40 Pounds of Trouble (1962) Poster

40 Pounds of Trouble (1962)

  • Rate: 6.4/10 total 353 votes 
  • Genre: Comedy
  • Release Date: 31 December 1962 (USA)
  • Runtime: 106 min
Our Score
38 user reviews.

User Score (vote now)
1 Star2 Stars3 Stars4 Stars5 Stars

You're here : » » 40 Pounds of Trouble (1962)...

Part 1 Part 2 Disneyland Monorail in  Forty Pounds of Trouble.mp4 Suzanne Pleshette in 40 Pounds Of Trouble 1962 Movie Review 40 Pounds of Trouble (1962) 

40 Pounds of Trouble (1962)


40 Pounds of Trouble 1962tt0057069.jpg poster

  • IMDb page: 40 Pounds of Trouble (1962)
  • Rate: 6.4/10 total 353 votes 
  • Genre: Comedy
  • Release Date: 31 December 1962 (USA)
  • Runtime: 106 min
  • Filming Location: Disneyland Park, Disneyland Resort – 1600 S. Disneyland Drive, Anaheim, California, USA
  • Director: Norman Jewison
  • Stars: Tony Curtis, Phil Silvers, Suzanne Pleshette | See full cast and crew
  • Original Music By: Mort Lindsey   
  • Soundtrack: What's the Scene
  • Sound Mix: Mono (Westrex Recording System)
  • Plot Keyword: Disneyland | Casino | Parenthood | Screwball | Family Abandonment

Writing Credits By:

  • Marion Hargrove (written by)
  • Damon Runyon  story "Little Miss Marker" (uncredited)

Known Trivia

  • First film allowed to shoot inside Disneyland.

Goofs: Revealing mistakes: When Steve makes the phone call from the booth near Tomorrowland, the whistle from the steamboat can be heard loudly. However, the steamboat is in Frontierland and cannot normally be heard from this location.

Plot: Hilarity ensues when a casino manager spends a day at Disneyland with a cute but troublesome little girl. |  »

Story: Hilarity ensues when a casino manager spends a day at Disneyland with a cute but troublesome little girl.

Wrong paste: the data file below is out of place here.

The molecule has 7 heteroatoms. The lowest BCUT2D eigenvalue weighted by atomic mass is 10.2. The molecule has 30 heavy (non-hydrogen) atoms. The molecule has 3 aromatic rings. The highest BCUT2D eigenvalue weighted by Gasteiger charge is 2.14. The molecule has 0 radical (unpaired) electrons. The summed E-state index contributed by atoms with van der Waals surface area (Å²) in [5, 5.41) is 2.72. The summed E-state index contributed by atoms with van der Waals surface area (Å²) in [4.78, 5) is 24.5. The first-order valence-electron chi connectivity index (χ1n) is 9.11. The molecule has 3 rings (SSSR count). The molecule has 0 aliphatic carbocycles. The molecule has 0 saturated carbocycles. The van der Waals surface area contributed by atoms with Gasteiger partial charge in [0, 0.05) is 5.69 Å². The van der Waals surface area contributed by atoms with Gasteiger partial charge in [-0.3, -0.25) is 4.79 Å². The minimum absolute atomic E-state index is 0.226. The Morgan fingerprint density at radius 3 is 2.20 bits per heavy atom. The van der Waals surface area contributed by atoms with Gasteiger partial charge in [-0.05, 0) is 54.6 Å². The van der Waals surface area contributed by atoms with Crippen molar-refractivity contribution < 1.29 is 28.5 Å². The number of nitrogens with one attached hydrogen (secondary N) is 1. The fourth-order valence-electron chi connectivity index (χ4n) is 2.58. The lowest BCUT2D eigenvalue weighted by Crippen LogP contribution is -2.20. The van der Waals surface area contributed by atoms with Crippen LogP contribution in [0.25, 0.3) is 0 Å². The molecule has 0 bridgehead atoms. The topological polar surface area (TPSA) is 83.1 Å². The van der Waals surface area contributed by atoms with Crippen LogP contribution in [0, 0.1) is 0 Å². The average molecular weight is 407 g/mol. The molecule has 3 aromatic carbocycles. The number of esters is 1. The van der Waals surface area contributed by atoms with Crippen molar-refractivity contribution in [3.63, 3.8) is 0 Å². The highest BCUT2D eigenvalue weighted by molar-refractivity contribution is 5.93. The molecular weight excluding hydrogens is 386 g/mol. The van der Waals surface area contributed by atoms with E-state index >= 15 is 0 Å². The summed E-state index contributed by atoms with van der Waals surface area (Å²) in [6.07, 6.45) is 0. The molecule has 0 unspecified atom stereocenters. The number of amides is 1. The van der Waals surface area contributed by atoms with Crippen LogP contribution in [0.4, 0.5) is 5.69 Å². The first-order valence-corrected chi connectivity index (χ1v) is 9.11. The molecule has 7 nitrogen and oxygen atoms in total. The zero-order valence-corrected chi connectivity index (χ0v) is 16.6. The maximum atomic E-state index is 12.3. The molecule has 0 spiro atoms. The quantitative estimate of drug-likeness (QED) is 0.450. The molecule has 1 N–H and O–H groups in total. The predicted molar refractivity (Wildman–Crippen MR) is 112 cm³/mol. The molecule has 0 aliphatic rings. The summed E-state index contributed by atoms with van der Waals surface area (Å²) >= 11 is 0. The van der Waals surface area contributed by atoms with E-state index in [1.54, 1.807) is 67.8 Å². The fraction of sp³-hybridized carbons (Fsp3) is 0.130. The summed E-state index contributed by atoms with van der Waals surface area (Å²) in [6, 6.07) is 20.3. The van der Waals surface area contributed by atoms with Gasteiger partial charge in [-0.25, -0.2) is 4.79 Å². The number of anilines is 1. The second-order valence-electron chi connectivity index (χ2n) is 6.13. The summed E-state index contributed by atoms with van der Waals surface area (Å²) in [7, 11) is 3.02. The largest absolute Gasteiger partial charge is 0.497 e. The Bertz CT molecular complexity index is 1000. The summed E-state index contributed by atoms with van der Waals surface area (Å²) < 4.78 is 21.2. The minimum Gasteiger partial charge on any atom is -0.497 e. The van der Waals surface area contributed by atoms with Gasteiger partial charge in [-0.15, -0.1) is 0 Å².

FullCast & Crew

Produced By:

  • Stan Margulies known as producer

FullCast & Crew:

  • Tony Curtis known as Steve McCluskey
  • Suzanne Pleshette known as Chris Lockwood
  • Larry Storch known as Floyd
  • Howard Morris known as Julius
  • Edward Andrews known as Herman
  • Stubby Kaye known as Cranston
  • Warren Stevens known as Swing
  • Mary Murphy known as Liz McCluskey
  • Kevin McCarthy known as Louie Blanchard
  • Karen Steele known as Bambi
  • Tom Reese known as Bassett / Uncle Norman
  • Steve Gravers known as Daytime
  • Paul Comi known as Deputy Sheriff Cavanaugh
  • Ford Rainey known as Judge
  • Gregg Palmer known as Howard Piper
  • Sharon Farrell known as Dolores
  • David Allen
  • Claire Wilcox known as Penelope 'Penny' Piper
  • Phil Silvers known as Bernie Friedman
  • Richard Alden known as Minor Role (uncredited)
  • Jim Bannon known as Western Gambler (uncredited)
  • Nicky Blair known as Desk Clerk (uncredited)
  • Croftt Brook known as Lawyer (uncredited)
  • George Bruggeman known as Minor Role (uncredited)
  • Bess Flowers known as Kibitzer at Craps Table (uncredited)
  • Gerald Gordon known as District Attorney Parker (uncredited)
  • Joe Gray known as Gambler (uncredited)
  • Hallene Hill known as Slot-Machine Player (uncredited)
  • Charles Horvath known as Stooge (uncredited)
  • Kenner G. Kemp known as Hotel Guest at Desk (uncredited)
  • Helen Kleeb known as Child Welfare Worker (uncredited)
  • Jack La Rue known as Nick the Greek (uncredited)
  • Diane Ladd known as Young bride on honeymoon (uncredited)
  • Syl Lamont known as Bellboy (uncredited)
  • Ramon Martinez known as Indian Chief (uncredited)
  • John McKee known as Casino Doorman (uncredited)